Airodump-ng is used for the packet capture of raw 802.11 frames and is particularly suitable for collecting weak WEP Initialization Vectors (IVs) for the later use with Aircrackng.
With a GPS receiver connected to the computer, Airodump-ng is also capable of logging the GPS coordinates of the detected APs. This GPS data can then be imported into a database and online maps in order to map the locations of the access points geographically.
Before to run airodump-ng, make sure that your wireless card needs to be in monitor mode. To run a basic sniffing session with airodump-ng, type the following command:
Command: airodump-ng <Interface Name>
As you can see that, airodump-ng shows a wealth of information while its capture. The top line of the display, beginning at the left, shows the current channel, followed by the elapsed sniffing time, the current date and time, and interestingly, an indication that a 4-way WPA handshake was captured (currently its not showing here).
- The Airodump output is separated into 2 separate sections. The top portion provides information about the access points that have been detected along with the encryption in use, network names, etc.
- In the lower portion of the output, the BSSID column contains the MAC addresses of the detected access points with the STATION column containing the MAC addresses of the connected clients.
The table below contains descriptions of all of the Airodump fields.
|BSSID||The MAC address of the AP|
|PWR||The signal level reported by the card. The signal value will get higher as you get closer to the AP or station. If the displayed PWR is -1, then the driver doesn’t support signal level reporting. If the PWR is -1 for a limited number of stations, then the client transmissions are out of range for your card.|
|RXQ||Receive Quality as measured by the percentage of packets successfully received over the last 10 seconds.|
|Beacons||Number of announcement packets sent by the AP. Each AP sends approximately 10 beacons per second at 1 Mbit so they can usually be picked up from a great distance|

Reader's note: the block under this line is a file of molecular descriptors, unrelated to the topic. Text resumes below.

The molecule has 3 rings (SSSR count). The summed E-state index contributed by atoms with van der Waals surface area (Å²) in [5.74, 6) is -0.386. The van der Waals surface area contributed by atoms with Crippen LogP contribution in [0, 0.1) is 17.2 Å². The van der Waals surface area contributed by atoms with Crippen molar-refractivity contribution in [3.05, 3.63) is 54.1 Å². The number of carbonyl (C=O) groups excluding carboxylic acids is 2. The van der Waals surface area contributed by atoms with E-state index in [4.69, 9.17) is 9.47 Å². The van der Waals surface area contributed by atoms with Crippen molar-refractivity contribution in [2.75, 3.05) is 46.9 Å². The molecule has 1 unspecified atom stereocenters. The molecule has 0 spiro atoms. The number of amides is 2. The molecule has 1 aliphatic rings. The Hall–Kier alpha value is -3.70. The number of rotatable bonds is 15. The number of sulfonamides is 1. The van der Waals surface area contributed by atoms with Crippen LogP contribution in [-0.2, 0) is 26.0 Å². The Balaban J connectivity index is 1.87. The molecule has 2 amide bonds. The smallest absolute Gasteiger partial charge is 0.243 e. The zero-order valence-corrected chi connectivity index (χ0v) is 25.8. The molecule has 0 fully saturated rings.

|# Data||Number of captured data packets (if WEP, this is the unique IV count), including data broadcast packets|
|#/s||Number of data packets per second measured over the last 10 seconds|
|CH||Channel number taken from beacon packets. Note that sometimes packets from other channels are captured even in non-hopping mode due to radio interference.|
|MB||Maximum speed supported by the AP. 11=802.11b, 22=802.11b+, and higher rates are 802.11g or better. The dot (after 54e above) indicates that short preamble is supported.|
|ENC||Encryption algorithm in use. OPN=no encryption, “WEP?”=WEP or higher (not enough data to choose between WEP and WPA/WPA2), WEP=static or dynamic WEP, and WPA or WPA2 if TKIP or CCMP is present.|
|CIPHER||The cipher detected. One of CCMP, WRAP, TKIP, WEP, WEP40, or WEP104. TKIP is typically used with WPA and CCMP is typically used for WPA2.|
|AUTH||The authentication protocol used. One of MGT (WPA/WPA2 using a separate authentication server), SKA (WEP shared key), PSK (WPA/WPA2 pre shared key), or OPN (WEP open authentication).|
|ESSID||The so-called SSID, which can be empty if the SSID is hidden. Airodump-ng will try to recover hidden SSIDs from probe responses and association requests.|
|STATION||The MAC address of each associated station. In the output above, 3 stations have been detected.|
|Lost||Number of data packets lost over the last 10 seconds based on the sequence number.|
|Packets||Number of data packets sent by the client|
|Probes||The ESSIDs probed by the client|
Airodump-ng has the following usage:
Syntax: airodump-ng -c <channel no> -w <filename> –bssid <mac address> <interface name>
|-w||Saves the capture dump to the specified filename|
|–bssid||Airodump-ng to only capture the specified BSSID|
|-c||Forces airodump-ng to only capture the specified channel|
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